Oliver is…

He that hath a beard is more than a youth, and he that hath no beard is less than a man

…slumming it

Officially, Mumbai is the fourth most populous city in the world with 12.5m inhabitants. Unofficially, it has an estimated 9m more living the the slums of the city. Taking the official numbers, Mumbai has 20,694 people living per km². For comparison, London has 4,863 per km².

If you’ve seen Slumdog Millionaire, or at least the opening few minutes, you’ll probably have seen what a typical slum is like.


One of the main slums used in that film was Dharavi and it was there I went on my last full day in India. Our tour guide, some eccentric alcoholic who we bumped into on the street, took us on a clever route there — past a mosque undergoing $45m renovations, by Jaguar and BMW showrooms and to see Antilia Tower, valued at around $1bn. The 27-floor tower has five people living in it.

When we got to Dharavi, I was surprised. Not so much by our tour guide’s insistence that we stop in a bar so he could get some brandy (a recurring theme of the day) and not by how grotesque it was, but more by how nice it all was. Sure it was cramped, ten people calling a room smaller than my bedroom ‘home’, but everyone seemed happy with what they had.

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It’s often said that those with less money and fewer possessions are happier, as they focus on friends and family rather than material goods, these people epitomised that saying. In a country where it seems to be a natural instinct to beg, steal or scam money from a white man, only one boy in the slums asked me for any money, and even he did it with a cheeky smile that made me wonder if he really wanted it. Instead, the people there, especially the children, cared more about taking the time to interact with us — practising their English (‘twinkle, twinkle, little star’), playing cricket with us or posing for photos. When shown their picture on the digital display, they seemed to be pretty excited by it all.*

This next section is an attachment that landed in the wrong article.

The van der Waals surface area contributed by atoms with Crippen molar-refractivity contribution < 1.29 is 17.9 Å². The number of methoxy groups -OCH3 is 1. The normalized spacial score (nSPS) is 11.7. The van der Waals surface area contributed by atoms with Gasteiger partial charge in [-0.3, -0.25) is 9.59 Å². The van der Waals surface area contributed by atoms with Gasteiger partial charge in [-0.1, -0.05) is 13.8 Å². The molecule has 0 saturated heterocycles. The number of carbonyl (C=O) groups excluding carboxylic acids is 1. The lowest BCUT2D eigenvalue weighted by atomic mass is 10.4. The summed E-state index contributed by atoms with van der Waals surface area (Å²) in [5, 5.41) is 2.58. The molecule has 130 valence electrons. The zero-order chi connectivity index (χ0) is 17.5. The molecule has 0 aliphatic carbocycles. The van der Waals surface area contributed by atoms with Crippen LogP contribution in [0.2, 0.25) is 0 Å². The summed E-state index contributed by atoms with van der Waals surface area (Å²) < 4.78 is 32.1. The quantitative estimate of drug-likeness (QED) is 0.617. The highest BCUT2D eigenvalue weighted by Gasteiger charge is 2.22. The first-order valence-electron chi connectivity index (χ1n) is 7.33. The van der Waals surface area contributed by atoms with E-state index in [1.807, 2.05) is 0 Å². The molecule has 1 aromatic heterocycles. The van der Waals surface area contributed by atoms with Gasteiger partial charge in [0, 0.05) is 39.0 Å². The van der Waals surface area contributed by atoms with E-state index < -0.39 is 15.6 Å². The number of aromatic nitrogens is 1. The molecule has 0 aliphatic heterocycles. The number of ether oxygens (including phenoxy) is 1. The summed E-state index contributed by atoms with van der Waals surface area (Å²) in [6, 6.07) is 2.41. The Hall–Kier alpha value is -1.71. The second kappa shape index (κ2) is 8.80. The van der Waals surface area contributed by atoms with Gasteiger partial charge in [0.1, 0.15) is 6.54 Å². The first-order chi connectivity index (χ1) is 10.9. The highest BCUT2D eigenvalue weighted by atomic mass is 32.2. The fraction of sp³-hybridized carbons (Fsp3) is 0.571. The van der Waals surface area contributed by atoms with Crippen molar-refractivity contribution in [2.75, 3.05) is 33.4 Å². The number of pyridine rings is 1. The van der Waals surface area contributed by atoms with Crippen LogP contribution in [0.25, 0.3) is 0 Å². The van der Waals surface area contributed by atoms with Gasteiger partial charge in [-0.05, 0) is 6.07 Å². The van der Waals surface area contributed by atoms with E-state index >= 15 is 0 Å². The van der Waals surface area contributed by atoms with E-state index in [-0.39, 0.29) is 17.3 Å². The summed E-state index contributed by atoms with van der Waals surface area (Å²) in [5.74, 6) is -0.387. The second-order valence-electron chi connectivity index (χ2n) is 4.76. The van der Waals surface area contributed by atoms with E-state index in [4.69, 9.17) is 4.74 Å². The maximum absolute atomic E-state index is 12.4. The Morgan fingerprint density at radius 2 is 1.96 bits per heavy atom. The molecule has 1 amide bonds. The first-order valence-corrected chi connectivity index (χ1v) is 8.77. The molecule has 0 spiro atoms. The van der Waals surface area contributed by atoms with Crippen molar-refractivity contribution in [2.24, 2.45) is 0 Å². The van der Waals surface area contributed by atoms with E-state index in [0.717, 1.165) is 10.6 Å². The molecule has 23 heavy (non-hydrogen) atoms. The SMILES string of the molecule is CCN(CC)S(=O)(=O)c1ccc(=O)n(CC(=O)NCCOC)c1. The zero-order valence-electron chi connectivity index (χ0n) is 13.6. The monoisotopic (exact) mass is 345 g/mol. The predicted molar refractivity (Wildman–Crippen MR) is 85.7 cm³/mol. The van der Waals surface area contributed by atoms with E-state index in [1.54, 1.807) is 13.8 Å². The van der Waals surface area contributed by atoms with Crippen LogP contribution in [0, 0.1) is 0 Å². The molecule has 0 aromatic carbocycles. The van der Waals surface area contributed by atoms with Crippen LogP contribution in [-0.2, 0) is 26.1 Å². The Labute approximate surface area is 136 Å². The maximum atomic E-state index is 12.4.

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Through amazing NGO work, these slums are more than just the crowded housing estate I was expecting. We went through an area full of restaurants and cafes just like any other part of town (although much cheaper). We also went through an area of production, where teenage boys baked pastries for the hotels of Mumbai and men turned hides into leather goods for worldwide distribution. I’ll let you work out the mark up price on your ‘made in India’ merchandise. The slums are also a place of great recycling, where objects are washed for re-use or are re-shaped into something new. They’re also home to possibly the world’s largest laundry service.

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Having actual paying work has improved the lives of these people immensely The crammed conditions and some of the hygiene issues may not be great (I didn’t see the toilet area, but the ‘river’ we crossed stank like nothing else I’ve smelt) but they’re catching up on the luxuries front — I saw satellite dishes, TVs and an internet cafe in my brief visit.

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DSCF1162Later on I saw someone on YouTube